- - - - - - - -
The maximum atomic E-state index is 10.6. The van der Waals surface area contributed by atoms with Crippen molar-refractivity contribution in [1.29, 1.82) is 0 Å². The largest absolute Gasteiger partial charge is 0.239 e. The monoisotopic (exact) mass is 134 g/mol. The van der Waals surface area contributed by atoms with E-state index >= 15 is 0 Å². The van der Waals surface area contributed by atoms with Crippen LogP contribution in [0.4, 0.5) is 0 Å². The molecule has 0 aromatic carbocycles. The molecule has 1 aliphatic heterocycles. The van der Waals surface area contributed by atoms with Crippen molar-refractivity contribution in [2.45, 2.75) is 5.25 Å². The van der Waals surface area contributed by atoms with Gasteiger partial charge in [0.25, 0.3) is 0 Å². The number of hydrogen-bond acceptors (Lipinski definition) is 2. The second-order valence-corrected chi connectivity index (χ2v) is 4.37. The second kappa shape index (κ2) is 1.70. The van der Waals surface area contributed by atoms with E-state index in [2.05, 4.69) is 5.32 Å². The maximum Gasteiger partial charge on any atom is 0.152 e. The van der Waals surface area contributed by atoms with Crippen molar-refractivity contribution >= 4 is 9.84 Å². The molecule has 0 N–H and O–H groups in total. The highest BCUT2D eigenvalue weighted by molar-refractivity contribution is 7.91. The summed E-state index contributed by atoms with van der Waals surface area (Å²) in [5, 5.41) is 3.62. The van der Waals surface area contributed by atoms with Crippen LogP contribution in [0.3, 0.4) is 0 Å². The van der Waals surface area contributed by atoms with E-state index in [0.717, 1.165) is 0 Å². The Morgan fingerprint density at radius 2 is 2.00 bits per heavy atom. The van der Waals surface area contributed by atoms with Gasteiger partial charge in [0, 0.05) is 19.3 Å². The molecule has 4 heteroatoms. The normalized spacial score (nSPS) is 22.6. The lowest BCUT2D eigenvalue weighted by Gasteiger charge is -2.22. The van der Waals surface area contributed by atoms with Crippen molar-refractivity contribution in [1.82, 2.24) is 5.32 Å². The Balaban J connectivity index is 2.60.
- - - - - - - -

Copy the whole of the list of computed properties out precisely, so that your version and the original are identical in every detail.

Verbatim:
The maximum atomic E-state index is 10.6. The van der Waals surface area contributed by atoms with Crippen molar-refractivity contribution in [1.29, 1.82) is 0 Å². The largest absolute Gasteiger partial charge is 0.239 e. The monoisotopic (exact) mass is 134 g/mol. The van der Waals surface area contributed by atoms with E-state index >= 15 is 0 Å². The van der Waals surface area contributed by atoms with Crippen LogP contribution in [0.4, 0.5) is 0 Å². The molecule has 0 aromatic carbocycles. The molecule has 1 aliphatic heterocycles. The van der Waals surface area contributed by atoms with Crippen molar-refractivity contribution in [2.45, 2.75) is 5.25 Å². The van der Waals surface area contributed by atoms with Gasteiger partial charge in [0.25, 0.3) is 0 Å². The number of hydrogen-bond acceptors (Lipinski definition) is 2. The second-order valence-corrected chi connectivity index (χ2v) is 4.37. The second kappa shape index (κ2) is 1.70. The van der Waals surface area contributed by atoms with E-state index in [2.05, 4.69) is 5.32 Å². The maximum Gasteiger partial charge on any atom is 0.152 e. The van der Waals surface area contributed by atoms with Crippen molar-refractivity contribution >= 4 is 9.84 Å². The molecule has 0 N–H and O–H groups in total. The highest BCUT2D eigenvalue weighted by molar-refractivity contribution is 7.91. The summed E-state index contributed by atoms with van der Waals surface area (Å²) in [5, 5.41) is 3.62. The van der Waals surface area contributed by atoms with Crippen LogP contribution in [0.3, 0.4) is 0 Å². The van der Waals surface area contributed by atoms with E-state index in [0.717, 1.165) is 0 Å². The Morgan fingerprint density at radius 2 is 2.00 bits per heavy atom. The van der Waals surface area contributed by atoms with Gasteiger partial charge in [0, 0.05) is 19.3 Å². The molecule has 4 heteroatoms. The normalized spacial score (nSPS) is 22.6. The lowest BCUT2D eigenvalue weighted by Gasteiger charge is -2.22. The van der Waals surface area contributed by atoms with Crippen molar-refractivity contribution in [1.82, 2.24) is 5.32 Å². The Balaban J connectivity index is 2.60.